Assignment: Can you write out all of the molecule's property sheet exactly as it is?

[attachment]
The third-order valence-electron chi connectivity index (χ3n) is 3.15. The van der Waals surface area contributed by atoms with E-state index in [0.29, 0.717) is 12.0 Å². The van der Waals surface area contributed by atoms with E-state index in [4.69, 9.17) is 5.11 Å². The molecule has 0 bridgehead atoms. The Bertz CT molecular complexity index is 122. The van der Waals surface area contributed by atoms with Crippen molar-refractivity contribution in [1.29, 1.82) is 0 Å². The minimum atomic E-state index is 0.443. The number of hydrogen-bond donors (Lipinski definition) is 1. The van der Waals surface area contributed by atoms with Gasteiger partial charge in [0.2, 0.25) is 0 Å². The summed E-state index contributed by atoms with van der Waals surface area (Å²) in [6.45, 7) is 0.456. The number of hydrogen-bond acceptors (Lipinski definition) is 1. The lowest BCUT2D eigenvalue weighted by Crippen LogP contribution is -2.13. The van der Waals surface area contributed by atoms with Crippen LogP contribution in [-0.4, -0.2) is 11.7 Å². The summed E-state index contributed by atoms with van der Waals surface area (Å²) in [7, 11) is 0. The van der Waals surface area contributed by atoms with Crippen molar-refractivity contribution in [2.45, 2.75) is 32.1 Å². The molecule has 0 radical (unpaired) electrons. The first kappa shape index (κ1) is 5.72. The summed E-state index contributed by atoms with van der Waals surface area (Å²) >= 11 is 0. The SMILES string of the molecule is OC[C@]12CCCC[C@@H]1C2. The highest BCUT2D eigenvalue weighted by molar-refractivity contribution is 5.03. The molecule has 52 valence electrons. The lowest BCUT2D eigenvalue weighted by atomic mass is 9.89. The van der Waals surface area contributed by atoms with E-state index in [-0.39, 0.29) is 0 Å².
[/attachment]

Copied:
The third-order valence-electron chi connectivity index (χ3n) is 3.15. The van der Waals surface area contributed by atoms with E-state index in [0.29, 0.717) is 12.0 Å². The van der Waals surface area contributed by atoms with E-state index in [4.69, 9.17) is 5.11 Å². The molecule has 0 bridgehead atoms. The Bertz CT molecular complexity index is 122. The van der Waals surface area contributed by atoms with Crippen molar-refractivity contribution in [1.29, 1.82) is 0 Å². The minimum atomic E-state index is 0.443. The number of hydrogen-bond donors (Lipinski definition) is 1. The van der Waals surface area contributed by atoms with Gasteiger partial charge in [0.2, 0.25) is 0 Å². The summed E-state index contributed by atoms with van der Waals surface area (Å²) in [6.45, 7) is 0.456. The number of hydrogen-bond acceptors (Lipinski definition) is 1. The lowest BCUT2D eigenvalue weighted by Crippen LogP contribution is -2.13. The van der Waals surface area contributed by atoms with Crippen LogP contribution in [-0.4, -0.2) is 11.7 Å². The summed E-state index contributed by atoms with van der Waals surface area (Å²) in [7, 11) is 0. The van der Waals surface area contributed by atoms with Crippen molar-refractivity contribution in [2.45, 2.75) is 32.1 Å². The molecule has 0 radical (unpaired) electrons. The first kappa shape index (κ1) is 5.72. The summed E-state index contributed by atoms with van der Waals surface area (Å²) >= 11 is 0. The SMILES string of the molecule is OC[C@]12CCCC[C@@H]1C2. The highest BCUT2D eigenvalue weighted by molar-refractivity contribution is 5.03. The molecule has 52 valence electrons. The lowest BCUT2D eigenvalue weighted by atomic mass is 9.89. The van der Waals surface area contributed by atoms with E-state index in [-0.39, 0.29) is 0 Å².